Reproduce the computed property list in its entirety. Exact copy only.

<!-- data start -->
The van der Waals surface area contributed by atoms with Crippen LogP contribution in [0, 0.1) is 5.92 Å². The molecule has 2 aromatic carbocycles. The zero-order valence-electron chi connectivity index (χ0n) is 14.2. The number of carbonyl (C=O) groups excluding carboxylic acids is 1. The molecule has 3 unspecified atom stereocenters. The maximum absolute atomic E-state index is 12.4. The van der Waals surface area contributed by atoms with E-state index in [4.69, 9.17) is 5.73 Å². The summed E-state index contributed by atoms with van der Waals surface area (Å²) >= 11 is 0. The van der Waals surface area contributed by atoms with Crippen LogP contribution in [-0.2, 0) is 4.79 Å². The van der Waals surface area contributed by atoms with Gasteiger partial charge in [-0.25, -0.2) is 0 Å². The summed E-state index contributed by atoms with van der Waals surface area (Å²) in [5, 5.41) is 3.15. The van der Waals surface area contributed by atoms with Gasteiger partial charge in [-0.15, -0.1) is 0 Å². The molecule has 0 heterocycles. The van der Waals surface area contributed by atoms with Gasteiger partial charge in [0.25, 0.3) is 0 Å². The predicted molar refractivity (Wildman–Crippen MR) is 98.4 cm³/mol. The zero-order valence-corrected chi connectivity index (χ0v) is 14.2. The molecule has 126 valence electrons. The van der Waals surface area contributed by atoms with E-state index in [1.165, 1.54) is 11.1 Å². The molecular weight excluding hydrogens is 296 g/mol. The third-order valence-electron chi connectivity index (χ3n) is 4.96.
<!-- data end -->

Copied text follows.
The van der Waals surface area contributed by atoms with Crippen LogP contribution in [0, 0.1) is 5.92 Å². The molecule has 2 aromatic carbocycles. The zero-order valence-electron chi connectivity index (χ0n) is 14.2. The number of carbonyl (C=O) groups excluding carboxylic acids is 1. The molecule has 3 unspecified atom stereocenters. The maximum absolute atomic E-state index is 12.4. The van der Waals surface area contributed by atoms with E-state index in [4.69, 9.17) is 5.73 Å². The summed E-state index contributed by atoms with van der Waals surface area (Å²) >= 11 is 0. The van der Waals surface area contributed by atoms with Crippen LogP contribution in [-0.2, 0) is 4.79 Å². The van der Waals surface area contributed by atoms with Gasteiger partial charge in [-0.25, -0.2) is 0 Å². The summed E-state index contributed by atoms with van der Waals surface area (Å²) in [5, 5.41) is 3.15. The van der Waals surface area contributed by atoms with Gasteiger partial charge in [-0.15, -0.1) is 0 Å². The molecule has 0 heterocycles. The van der Waals surface area contributed by atoms with Gasteiger partial charge in [0.25, 0.3) is 0 Å². The predicted molar refractivity (Wildman–Crippen MR) is 98.4 cm³/mol. The zero-order valence-corrected chi connectivity index (χ0v) is 14.2. The molecule has 126 valence electrons. The van der Waals surface area contributed by atoms with E-state index in [1.165, 1.54) is 11.1 Å². The molecular weight excluding hydrogens is 296 g/mol. The third-order valence-electron chi connectivity index (χ3n) is 4.96.